Australia has expressed alarm about the deepening political crisis in Sri Lanka, with Foreign Minister Marise Payne warning “democratic principles must be upheld in the country”.
President Maithripala Sirisena sent shockwaves through Sri Lanka on Friday when he sacked Prime Minister Ranil Wickremesinghe, replacing him with former strongman Mahinda Rajapaksa.
Mr Sirisena claims he fired Mr Wickremesinghe because one of his Cabinet ministers was involved in a plot to assassinate him — but the former Prime Minister has dismissed that accusation, and says his sacking was illegal.
Thousands of protesters have taken to the streets of Colombo to demand Mr Sirisena resolve the crisis, while two people were killed during a violent skirmish at the country’s Petroleum Ministry on Sunday.
The Speaker of Sri Lanka’s Parliament has warned of a “bloodbath” if the power struggle is not resolved.
Senator Payne said Australia was concerned about the developments in Sri Lanka, and urged all parties to refrain from violence.
She did not directly criticise Mr Sirisena, but made it clear Australia was deeply uneasy about the way Mr Wickremesinghe was removed.
“It is important that issues be addressed expeditiously through Parliament and that democratic principles and freedoms are upheld,” Senator Payne said.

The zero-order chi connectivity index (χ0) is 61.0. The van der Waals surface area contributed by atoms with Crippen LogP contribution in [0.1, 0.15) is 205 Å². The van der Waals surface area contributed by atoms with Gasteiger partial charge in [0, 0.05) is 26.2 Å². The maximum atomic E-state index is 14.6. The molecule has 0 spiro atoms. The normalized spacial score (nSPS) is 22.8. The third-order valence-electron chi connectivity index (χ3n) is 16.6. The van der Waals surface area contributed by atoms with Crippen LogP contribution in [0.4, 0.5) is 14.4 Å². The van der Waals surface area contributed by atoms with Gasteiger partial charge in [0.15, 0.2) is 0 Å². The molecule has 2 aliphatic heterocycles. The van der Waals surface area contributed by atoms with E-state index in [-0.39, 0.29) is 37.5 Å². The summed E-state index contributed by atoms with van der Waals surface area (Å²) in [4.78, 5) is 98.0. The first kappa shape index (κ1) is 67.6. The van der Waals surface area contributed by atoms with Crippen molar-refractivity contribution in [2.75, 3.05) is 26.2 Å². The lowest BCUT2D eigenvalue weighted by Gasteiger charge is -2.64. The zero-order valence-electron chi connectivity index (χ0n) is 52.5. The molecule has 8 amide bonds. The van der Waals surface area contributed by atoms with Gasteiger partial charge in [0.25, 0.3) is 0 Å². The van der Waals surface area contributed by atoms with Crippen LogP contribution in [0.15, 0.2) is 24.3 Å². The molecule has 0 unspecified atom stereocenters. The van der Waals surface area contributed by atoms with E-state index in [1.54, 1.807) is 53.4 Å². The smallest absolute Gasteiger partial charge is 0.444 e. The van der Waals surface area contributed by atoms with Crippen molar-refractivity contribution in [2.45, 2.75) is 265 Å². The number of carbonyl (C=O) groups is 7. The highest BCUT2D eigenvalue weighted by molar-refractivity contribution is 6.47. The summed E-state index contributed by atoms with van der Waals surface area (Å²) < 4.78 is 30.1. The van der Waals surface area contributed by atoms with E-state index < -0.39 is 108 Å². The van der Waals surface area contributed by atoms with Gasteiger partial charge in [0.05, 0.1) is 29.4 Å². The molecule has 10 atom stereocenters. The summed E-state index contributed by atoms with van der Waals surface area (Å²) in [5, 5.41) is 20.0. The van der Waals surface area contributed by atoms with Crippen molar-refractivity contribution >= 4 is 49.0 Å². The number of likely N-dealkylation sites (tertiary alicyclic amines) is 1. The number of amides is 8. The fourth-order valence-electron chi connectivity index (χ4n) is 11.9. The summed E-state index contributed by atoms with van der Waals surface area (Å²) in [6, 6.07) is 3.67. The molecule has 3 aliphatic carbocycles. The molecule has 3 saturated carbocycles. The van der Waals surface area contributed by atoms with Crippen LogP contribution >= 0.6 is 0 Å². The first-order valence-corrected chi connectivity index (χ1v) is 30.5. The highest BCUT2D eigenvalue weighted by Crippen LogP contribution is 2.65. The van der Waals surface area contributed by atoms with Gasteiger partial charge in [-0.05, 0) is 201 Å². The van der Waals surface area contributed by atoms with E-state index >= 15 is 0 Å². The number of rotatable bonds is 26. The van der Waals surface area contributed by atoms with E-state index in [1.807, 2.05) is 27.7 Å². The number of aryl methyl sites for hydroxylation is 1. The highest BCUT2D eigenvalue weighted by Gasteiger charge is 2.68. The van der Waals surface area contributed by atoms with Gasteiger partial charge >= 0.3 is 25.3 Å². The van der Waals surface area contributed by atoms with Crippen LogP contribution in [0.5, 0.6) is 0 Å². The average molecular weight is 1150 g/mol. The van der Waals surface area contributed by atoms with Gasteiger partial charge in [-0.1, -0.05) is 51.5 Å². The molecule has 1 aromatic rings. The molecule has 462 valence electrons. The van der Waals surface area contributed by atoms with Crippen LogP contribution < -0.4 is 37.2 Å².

Sri Lanka consul-general Lal Wickrematunge told the ABC the official word from Colombo the President has acted according to the constitution.
Despite warnings of possible violence, Mr Wickrematunge said he remained confident the situation would be resolved democratically.
“I think always Sri Lanka emerges through this type of crisis in a democratic manner,” Mr Wickrematunge said.
“We have had changes of governments quite peacefully in the past.
Paikiasothy Saravanamuttu, executive director of the Centre for Policy Alternatives, said the President had been “shopping around” for a new prime minister since a “humiliating defeat” at local government elections in February.
“[The President] has argued that the revelations with regard to a conspiracy to assassinate him, the questions of the development and expansion of the eastern container port in the Colombo harbour — there are fundamental disagreements with the Prime Minister in respect of dealing with those issues and he had to act,” he said.
“Pressure has been put on the Speaker to reconvene Parliament even though the President has prorogued it.
“The prorogation ends on November 15 and waiting till then will be pretty disastrous, I think, for the country at large.
“So the Speaker really needs to convene Parliament and bring this to a vote in Parliament.”